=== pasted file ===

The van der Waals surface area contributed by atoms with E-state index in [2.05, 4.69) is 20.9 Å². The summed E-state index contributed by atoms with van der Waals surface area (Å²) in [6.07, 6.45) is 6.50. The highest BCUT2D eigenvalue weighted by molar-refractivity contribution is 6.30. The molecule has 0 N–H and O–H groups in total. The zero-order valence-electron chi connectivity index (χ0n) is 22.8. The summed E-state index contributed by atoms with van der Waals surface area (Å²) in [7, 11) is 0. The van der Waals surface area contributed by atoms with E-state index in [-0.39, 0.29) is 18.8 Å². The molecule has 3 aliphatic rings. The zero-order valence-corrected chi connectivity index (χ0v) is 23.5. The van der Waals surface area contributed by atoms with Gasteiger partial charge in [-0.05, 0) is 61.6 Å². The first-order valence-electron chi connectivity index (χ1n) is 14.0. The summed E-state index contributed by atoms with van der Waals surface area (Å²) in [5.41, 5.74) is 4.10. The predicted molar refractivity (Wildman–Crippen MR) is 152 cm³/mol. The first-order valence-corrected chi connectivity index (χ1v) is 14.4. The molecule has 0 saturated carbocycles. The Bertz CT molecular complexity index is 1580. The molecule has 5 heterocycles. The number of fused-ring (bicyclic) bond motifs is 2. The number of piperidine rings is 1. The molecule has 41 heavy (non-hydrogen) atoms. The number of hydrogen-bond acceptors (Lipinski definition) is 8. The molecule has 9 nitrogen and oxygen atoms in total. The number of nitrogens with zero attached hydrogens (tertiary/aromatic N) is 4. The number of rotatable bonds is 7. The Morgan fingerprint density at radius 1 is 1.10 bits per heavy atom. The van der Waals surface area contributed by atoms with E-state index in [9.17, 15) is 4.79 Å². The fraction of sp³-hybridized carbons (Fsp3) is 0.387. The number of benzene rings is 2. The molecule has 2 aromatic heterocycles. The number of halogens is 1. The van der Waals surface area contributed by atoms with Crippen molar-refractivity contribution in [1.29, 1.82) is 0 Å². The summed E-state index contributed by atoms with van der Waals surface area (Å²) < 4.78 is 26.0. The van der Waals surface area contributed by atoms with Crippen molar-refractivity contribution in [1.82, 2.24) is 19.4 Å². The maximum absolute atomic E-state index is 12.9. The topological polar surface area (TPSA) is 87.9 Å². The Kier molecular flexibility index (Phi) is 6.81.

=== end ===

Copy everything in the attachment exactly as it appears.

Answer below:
The van der Waals surface area contributed by atoms with E-state index in [2.05, 4.69) is 20.9 Å². The summed E-state index contributed by atoms with van der Waals surface area (Å²) in [6.07, 6.45) is 6.50. The highest BCUT2D eigenvalue weighted by molar-refractivity contribution is 6.30. The molecule has 0 N–H and O–H groups in total. The zero-order valence-electron chi connectivity index (χ0n) is 22.8. The summed E-state index contributed by atoms with van der Waals surface area (Å²) in [7, 11) is 0. The van der Waals surface area contributed by atoms with E-state index in [-0.39, 0.29) is 18.8 Å². The molecule has 3 aliphatic rings. The zero-order valence-corrected chi connectivity index (χ0v) is 23.5. The van der Waals surface area contributed by atoms with Gasteiger partial charge in [-0.05, 0) is 61.6 Å². The first-order valence-electron chi connectivity index (χ1n) is 14.0. The summed E-state index contributed by atoms with van der Waals surface area (Å²) in [5.41, 5.74) is 4.10. The predicted molar refractivity (Wildman–Crippen MR) is 152 cm³/mol. The first-order valence-corrected chi connectivity index (χ1v) is 14.4. The molecule has 0 saturated carbocycles. The Bertz CT molecular complexity index is 1580. The molecule has 5 heterocycles. The number of fused-ring (bicyclic) bond motifs is 2. The number of piperidine rings is 1. The molecule has 41 heavy (non-hydrogen) atoms. The number of hydrogen-bond acceptors (Lipinski definition) is 8. The molecule has 9 nitrogen and oxygen atoms in total. The number of nitrogens with zero attached hydrogens (tertiary/aromatic N) is 4. The number of rotatable bonds is 7. The Morgan fingerprint density at radius 1 is 1.10 bits per heavy atom. The van der Waals surface area contributed by atoms with E-state index in [9.17, 15) is 4.79 Å². The fraction of sp³-hybridized carbons (Fsp3) is 0.387. The number of benzene rings is 2. The molecule has 2 aromatic heterocycles. The number of halogens is 1. The van der Waals surface area contributed by atoms with Crippen molar-refractivity contribution in [1.29, 1.82) is 0 Å². The summed E-state index contributed by atoms with van der Waals surface area (Å²) < 4.78 is 26.0. The van der Waals surface area contributed by atoms with Crippen molar-refractivity contribution in [1.82, 2.24) is 19.4 Å². The maximum absolute atomic E-state index is 12.9. The topological polar surface area (TPSA) is 87.9 Å². The Kier molecular flexibility index (Phi) is 6.81.